After installing the fork and headset on my new Santa Cruz V-10 build, it was time to install the drivetrain. I started off by adding a bit of grease to the bottom bracket cups. Following the well-illustrated SRAM guide, I placed the correct spacers for the Truvativ bottom bracket width and used a proper bottom bracket tool and a torque wrench to set everything up. The cups went into place with little fuss. Just remember to torque the cups down using a torque wrench.
The chain guide, also from SRAM (Truvativ), was next. Setting a chain guide for the first time can take a bit of work. The key is to align the guide pulley to the chain ring. This is accomplished using the included spacers, which fit between the ISCG tabs and the chain guide. Follow the directions from the manufacturer for further details: they are generally easy to follow with many small steps. The trick with the guide set-up is to make sure the angle you choose is as close to touching the rear suspension as you can get (unless you have an elevated rear chainstay). You can also align the taco (chain retention device that replaces the front derailleur) in an 11 – 12 o’clock position. Then install the crank, torque it down, and you’re mostly ready to go in front.
Rear Derailleur Installation
After attaching the shifter, the rear derailleur installation comes next, along with the cable routing. With the cable in hand, you want to have gentile bends in the line. No sharp kinks or excessive amounts of cable that can (and will) snag on stationary object (trees/bushes). On a DH bike you are limited in steering, so the length needed is shorter than most people think. A slight bulge in the cable at the derailleur and a gentle curve of cable at the shifter is about where you want to be in length. That is enough to keep the cable ends seated nicely in the shifter barrel, and the cable stop on the derailleur. Using a good quality cable is a great idea here: I used SRAM SlickWire cables, seeing that the bike uses a full-length housing that reduces the risk of contamination from dirt and moisture. This is critical based on the environment that DH bikes operate in.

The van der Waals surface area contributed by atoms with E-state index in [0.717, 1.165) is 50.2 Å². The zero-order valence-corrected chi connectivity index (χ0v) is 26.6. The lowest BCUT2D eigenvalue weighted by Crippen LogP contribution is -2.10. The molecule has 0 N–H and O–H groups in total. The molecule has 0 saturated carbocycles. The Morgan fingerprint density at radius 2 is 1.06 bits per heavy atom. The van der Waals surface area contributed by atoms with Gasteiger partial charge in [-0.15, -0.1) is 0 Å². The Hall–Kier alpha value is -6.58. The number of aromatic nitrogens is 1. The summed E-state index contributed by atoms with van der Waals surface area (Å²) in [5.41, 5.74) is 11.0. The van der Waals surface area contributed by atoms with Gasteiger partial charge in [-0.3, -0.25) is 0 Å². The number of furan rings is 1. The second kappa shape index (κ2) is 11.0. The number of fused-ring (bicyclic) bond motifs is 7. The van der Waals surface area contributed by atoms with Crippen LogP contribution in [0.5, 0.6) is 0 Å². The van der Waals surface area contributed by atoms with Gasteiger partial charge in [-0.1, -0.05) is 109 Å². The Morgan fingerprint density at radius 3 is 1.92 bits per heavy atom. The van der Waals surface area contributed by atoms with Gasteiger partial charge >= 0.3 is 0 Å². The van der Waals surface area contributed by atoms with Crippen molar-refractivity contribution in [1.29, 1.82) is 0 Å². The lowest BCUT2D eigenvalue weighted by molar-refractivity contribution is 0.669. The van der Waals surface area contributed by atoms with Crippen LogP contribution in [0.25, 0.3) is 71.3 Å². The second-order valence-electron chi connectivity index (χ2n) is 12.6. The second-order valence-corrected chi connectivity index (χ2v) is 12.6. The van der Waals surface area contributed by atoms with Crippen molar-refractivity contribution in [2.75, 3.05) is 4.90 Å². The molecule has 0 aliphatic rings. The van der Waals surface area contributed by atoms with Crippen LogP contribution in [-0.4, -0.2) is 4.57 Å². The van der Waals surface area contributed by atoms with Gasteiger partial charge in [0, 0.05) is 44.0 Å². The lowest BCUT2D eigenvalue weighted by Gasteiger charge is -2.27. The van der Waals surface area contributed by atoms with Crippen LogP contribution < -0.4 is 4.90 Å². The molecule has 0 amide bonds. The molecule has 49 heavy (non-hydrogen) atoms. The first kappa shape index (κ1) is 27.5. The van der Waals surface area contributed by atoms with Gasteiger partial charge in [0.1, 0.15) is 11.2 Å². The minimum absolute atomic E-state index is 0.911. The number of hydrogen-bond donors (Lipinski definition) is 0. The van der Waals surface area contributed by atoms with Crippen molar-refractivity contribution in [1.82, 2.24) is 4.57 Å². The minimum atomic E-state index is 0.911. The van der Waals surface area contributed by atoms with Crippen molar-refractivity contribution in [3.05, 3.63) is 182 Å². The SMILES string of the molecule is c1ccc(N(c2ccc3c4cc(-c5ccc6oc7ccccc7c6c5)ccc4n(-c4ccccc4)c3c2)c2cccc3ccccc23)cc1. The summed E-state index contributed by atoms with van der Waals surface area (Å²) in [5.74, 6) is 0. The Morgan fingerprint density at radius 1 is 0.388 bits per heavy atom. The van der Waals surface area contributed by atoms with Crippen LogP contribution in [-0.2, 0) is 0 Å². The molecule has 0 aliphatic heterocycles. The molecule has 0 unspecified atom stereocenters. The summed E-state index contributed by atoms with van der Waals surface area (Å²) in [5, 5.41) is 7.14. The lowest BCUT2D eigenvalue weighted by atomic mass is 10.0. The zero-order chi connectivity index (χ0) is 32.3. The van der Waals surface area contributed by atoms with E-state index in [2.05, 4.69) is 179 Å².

Setting the stops on the derailleur properly is key. SRAM wants the derailleur’s top pulley to be a half gear-width offset (towards the derailleur hanger side), on the high end. On the low end, set the derailleur so that the top cog on the cassette is in line with the idler pulleys on the derailleur. The new DH derailleur from SRAM can now have its “B” screw adjusted properly so that it is the correct tension and distance away from the cassette (a small issue with my previous set up on my Banshee). Once I set the limits, I installed the chain and shift cables (for further info on these check out our articles on Derailleur Adjustment and Chain Installation).
Coming soon: cockpit configuration and brake installation.